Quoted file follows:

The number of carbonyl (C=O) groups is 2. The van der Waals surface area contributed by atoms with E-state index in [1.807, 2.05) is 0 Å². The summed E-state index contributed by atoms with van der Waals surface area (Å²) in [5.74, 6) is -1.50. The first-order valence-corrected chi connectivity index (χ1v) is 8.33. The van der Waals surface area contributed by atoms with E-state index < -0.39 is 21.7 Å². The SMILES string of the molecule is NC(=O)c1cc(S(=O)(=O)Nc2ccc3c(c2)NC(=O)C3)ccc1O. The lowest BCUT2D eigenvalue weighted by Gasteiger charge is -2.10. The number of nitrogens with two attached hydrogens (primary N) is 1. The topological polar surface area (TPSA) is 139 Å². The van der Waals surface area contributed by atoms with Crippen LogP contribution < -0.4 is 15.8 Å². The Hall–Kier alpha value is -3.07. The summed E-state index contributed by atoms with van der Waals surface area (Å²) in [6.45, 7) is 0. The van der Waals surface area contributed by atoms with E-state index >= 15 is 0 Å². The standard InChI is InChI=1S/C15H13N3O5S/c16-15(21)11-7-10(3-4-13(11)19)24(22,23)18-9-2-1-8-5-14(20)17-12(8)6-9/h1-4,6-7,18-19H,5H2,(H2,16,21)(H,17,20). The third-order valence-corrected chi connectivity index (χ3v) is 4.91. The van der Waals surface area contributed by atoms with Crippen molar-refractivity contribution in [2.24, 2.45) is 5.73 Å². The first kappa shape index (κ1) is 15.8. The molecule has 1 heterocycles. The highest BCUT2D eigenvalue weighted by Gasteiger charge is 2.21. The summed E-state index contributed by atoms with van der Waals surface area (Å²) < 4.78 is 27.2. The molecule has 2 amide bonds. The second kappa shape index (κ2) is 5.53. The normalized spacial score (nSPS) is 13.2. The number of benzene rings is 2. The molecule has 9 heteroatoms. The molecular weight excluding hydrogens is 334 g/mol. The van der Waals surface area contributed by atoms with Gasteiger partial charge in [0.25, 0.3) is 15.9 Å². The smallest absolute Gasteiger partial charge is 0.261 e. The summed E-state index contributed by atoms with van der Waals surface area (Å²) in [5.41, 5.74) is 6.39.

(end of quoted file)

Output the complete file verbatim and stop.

The number of carbonyl (C=O) groups is 2. The van der Waals surface area contributed by atoms with E-state index in [1.807, 2.05) is 0 Å². The summed E-state index contributed by atoms with van der Waals surface area (Å²) in [5.74, 6) is -1.50. The first-order valence-corrected chi connectivity index (χ1v) is 8.33. The van der Waals surface area contributed by atoms with E-state index < -0.39 is 21.7 Å². The SMILES string of the molecule is NC(=O)c1cc(S(=O)(=O)Nc2ccc3c(c2)NC(=O)C3)ccc1O. The lowest BCUT2D eigenvalue weighted by Gasteiger charge is -2.10. The number of nitrogens with two attached hydrogens (primary N) is 1. The topological polar surface area (TPSA) is 139 Å². The van der Waals surface area contributed by atoms with Crippen LogP contribution < -0.4 is 15.8 Å². The Hall–Kier alpha value is -3.07. The summed E-state index contributed by atoms with van der Waals surface area (Å²) in [6.45, 7) is 0. The van der Waals surface area contributed by atoms with E-state index >= 15 is 0 Å². The standard InChI is InChI=1S/C15H13N3O5S/c16-15(21)11-7-10(3-4-13(11)19)24(22,23)18-9-2-1-8-5-14(20)17-12(8)6-9/h1-4,6-7,18-19H,5H2,(H2,16,21)(H,17,20). The third-order valence-corrected chi connectivity index (χ3v) is 4.91. The van der Waals surface area contributed by atoms with Crippen molar-refractivity contribution in [2.24, 2.45) is 5.73 Å². The first kappa shape index (κ1) is 15.8. The molecule has 1 heterocycles. The highest BCUT2D eigenvalue weighted by Gasteiger charge is 2.21. The summed E-state index contributed by atoms with van der Waals surface area (Å²) < 4.78 is 27.2. The molecule has 2 amide bonds. The second kappa shape index (κ2) is 5.53. The normalized spacial score (nSPS) is 13.2. The number of benzene rings is 2. The molecule has 9 heteroatoms. The molecular weight excluding hydrogens is 334 g/mol. The van der Waals surface area contributed by atoms with Gasteiger partial charge in [0.25, 0.3) is 15.9 Å². The smallest absolute Gasteiger partial charge is 0.261 e. The summed E-state index contributed by atoms with van der Waals surface area (Å²) in [5.41, 5.74) is 6.39.